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State must broaden treatment medication for opioid addiction

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The latest state data on our opioid crisis presents a grim outlook. Despite intensive efforts by lawmakers, health care providers, the criminal justice system and other stakeholders, Arizona appears to be losing the battle to stem the rising number of opioid overdose deaths. Rolling data ending March 1 indicates that 2018 will be our deadliest year on record.

I have a unique vantage point in this epidemic – as an internal medicine/addiction specialist, I am one of the few physicians who treat Arizonans for this disease facilitating their road to recovery. I am also a lawyer who understands that epidemics create unique environments in which unscrupulous profiteers can operate with a level of obscurity clouded by the ongoing “fog of crisis.”he latest state data on our opioid crisis presents a grim outlook. Despite intensive efforts by lawmakers, health care providers, the criminal justice system and other stakeholders, Arizona appears to be losing the battle to stem the rising number of opioid overdose deaths. Rolling data ending March 1 indicates that 2018 will be our deadliest year on record.

Zaheer Shah

Zaheer Shah

I have concerns that the state has been unwittingly complicit in rewarding only certain entities with prescription contracts, which is undermining my ability to provide quality care to my patients. Specifically, Arizona Medicaid has taken a short-sided approach to limit the coverage of vital medications to treat this disease. Today, buprenorphine/naloxone medications are the leading therapies used to treat opioid addiction. While there are multiple FDA-approved buprenorphine/naloxone products available in differing strengths and formulations that may uniquely fit my patients’ needs, Arizona’s Medicaid program only sees fit to cover one product – Suboxone Film.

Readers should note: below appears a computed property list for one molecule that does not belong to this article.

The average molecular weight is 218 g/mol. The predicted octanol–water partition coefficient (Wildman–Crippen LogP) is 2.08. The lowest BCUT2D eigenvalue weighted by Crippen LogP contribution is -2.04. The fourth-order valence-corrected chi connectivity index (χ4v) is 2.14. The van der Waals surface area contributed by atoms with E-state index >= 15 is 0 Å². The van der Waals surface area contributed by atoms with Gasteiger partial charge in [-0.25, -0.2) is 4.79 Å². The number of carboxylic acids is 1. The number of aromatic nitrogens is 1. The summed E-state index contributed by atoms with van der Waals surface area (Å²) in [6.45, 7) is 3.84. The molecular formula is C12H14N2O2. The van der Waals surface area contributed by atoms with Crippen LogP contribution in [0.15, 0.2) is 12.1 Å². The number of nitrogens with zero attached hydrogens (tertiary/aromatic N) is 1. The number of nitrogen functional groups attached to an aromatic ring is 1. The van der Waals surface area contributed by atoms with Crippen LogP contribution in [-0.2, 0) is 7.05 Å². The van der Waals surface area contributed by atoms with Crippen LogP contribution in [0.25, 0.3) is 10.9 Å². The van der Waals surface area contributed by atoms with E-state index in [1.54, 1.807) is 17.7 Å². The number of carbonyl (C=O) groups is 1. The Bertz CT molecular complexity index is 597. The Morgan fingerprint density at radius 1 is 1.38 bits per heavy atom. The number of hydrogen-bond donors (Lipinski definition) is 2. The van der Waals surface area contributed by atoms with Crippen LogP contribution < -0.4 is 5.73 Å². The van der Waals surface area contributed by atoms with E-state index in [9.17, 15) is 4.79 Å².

We need additional treatment options.

My experience tells me that treating addiction must be individualized, based on a wide variety of factors. Only having one “preferred” drug available to treat this epidemic simply falls short of the needs of the few providers treating this epidemic.

Furthermore, requiring a lengthy prior authorization to gain access to the best “non-preferred” medications not only fails to provide these patients much needed treatment on demand (and thereby risking a relapse) – but it puts significant and unnecessary operational strains on my office. The recently released final report by the Trump Commission on the Opioid Crisis called for the coverage of all opioid treatment medications based on a clinical assessment by a qualified professional in consultation with the patient. That position has been echoed by the Kennedy Forum and the addiction experts at the American Society for Addiction Medicine (ASAM). Why is Arizona an outlier?

Furthermore, the manufacturer of this medication, which has garnered great profits through this epidemic, is being sued by more than 40 state attorneys general across the country and is currently under investigation by federal authorities due to a variety of alleged nefarious business schemes designed to extend their patent protections while keeping competitors, including generics, from gaining access to this market. It seems odd that with multiple products now available and with so many state attorneys general suing the current incumbent preferred medication, (not to mention an active federal investigation of the current preferred medication) that Arizona would choose to reward that manufacturer with an exclusive preferred contract.

Arizona Medicaid must provide broad access to all medications in this class – relieving prescribers like me from unnecessary bureaucratic barriers that undermine my ability to treat my patients and the state from being beholden to a single manufacturer with a questionable track record. There happens to be a Pharmacy and Therapeutics Meeting (P&T) scheduled by Arizona Medicaid on April 17, to discuss this very question. Arizona Medicaid can do better. I urge them to do so immediately.

Zaheer Shah is a physician and attorney who practices in Tempe.

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The views expressed in guest commentaries are those of the author and are not the views of the Arizona Capitol Times.

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